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Five Classic Lighting Recipes

Five tried-and-true lighting styles for effective portraits

2. Rembrandt Lighting

Say you only have one simple light and no big softbox. What kind of portrait can you create with a single edgy light? Try using Rembrandt lighting for a dramatic look.

Classic Lighting 1
Rembrandt Lighting.

Rembrandt lighting got its name after the famous Dutch painter whose natural studio lighting produced a unique style of illumination on his models. Rembrandt lighting typically has one side of the face illuminated, and the other side cast in shadow except for a small, triangle-shaped area at the eye. Once you know what this lighting looks like, you will see it everywhere from magazines to movie posters to fine art prints.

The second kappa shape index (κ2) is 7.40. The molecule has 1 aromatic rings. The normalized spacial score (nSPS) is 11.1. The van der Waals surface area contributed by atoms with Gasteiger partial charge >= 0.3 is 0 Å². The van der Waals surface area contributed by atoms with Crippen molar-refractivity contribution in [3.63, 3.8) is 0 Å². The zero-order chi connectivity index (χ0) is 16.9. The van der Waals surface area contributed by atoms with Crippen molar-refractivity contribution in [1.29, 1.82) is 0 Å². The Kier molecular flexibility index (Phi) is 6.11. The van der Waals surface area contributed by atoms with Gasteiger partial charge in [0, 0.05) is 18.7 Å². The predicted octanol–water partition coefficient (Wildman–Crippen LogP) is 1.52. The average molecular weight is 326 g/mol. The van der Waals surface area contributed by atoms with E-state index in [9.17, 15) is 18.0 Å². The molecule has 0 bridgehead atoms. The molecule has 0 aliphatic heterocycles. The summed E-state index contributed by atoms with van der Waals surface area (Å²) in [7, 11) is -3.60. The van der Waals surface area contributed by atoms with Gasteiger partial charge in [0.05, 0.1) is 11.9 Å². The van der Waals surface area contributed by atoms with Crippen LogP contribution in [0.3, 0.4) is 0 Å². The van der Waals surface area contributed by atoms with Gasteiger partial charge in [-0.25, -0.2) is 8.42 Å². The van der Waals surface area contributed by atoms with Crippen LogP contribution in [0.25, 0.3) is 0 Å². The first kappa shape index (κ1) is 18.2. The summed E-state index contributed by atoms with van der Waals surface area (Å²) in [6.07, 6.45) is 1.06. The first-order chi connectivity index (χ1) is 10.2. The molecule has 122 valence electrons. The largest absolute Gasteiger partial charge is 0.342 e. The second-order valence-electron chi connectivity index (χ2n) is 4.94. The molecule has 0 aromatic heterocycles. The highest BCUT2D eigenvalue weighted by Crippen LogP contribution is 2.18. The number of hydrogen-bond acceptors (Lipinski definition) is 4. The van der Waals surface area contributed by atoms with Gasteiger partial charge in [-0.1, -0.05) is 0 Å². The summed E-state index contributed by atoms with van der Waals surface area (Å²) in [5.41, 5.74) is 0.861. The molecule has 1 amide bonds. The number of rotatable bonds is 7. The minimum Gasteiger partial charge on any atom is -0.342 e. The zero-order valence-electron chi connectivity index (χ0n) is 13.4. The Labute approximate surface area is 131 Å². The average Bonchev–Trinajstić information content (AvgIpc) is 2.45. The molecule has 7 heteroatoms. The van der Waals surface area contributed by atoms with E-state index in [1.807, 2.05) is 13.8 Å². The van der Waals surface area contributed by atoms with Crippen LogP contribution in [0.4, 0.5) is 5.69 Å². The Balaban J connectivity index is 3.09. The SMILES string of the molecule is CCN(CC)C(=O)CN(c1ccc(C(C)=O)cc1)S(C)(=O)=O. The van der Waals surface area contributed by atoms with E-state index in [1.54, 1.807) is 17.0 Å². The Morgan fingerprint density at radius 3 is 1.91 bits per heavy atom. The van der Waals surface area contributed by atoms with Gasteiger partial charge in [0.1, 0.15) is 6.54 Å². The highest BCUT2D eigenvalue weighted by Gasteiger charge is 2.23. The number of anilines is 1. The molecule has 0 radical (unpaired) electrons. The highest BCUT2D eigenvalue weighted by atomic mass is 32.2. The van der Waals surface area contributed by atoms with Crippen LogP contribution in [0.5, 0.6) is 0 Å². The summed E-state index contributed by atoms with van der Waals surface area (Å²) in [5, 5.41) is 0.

Rembrandt lighting is easy to set up. Have your subject sit in front of a nice background, and place your light almost directly to their side, aimed down on their face. Take a test shot and see where the shadows fall. By slightly moving your flash, you will get the perfect angle, so your light hits one side of the face, and just a small patch of light hits the opposite side of the face. Ideally, this small patch of light illuminates the eye.

Classic Lighting 2
Rembrandt lighting setup.

You can use a bare flash head to create this kind of lighting, or use a larger softer source if you prefer. My favorite style of Rembrandt lighting uses a black background and a beauty dish for the light. The beauty dish softens the light, but it’s still edgy. The subject just floats on the black background, a very moody shot.

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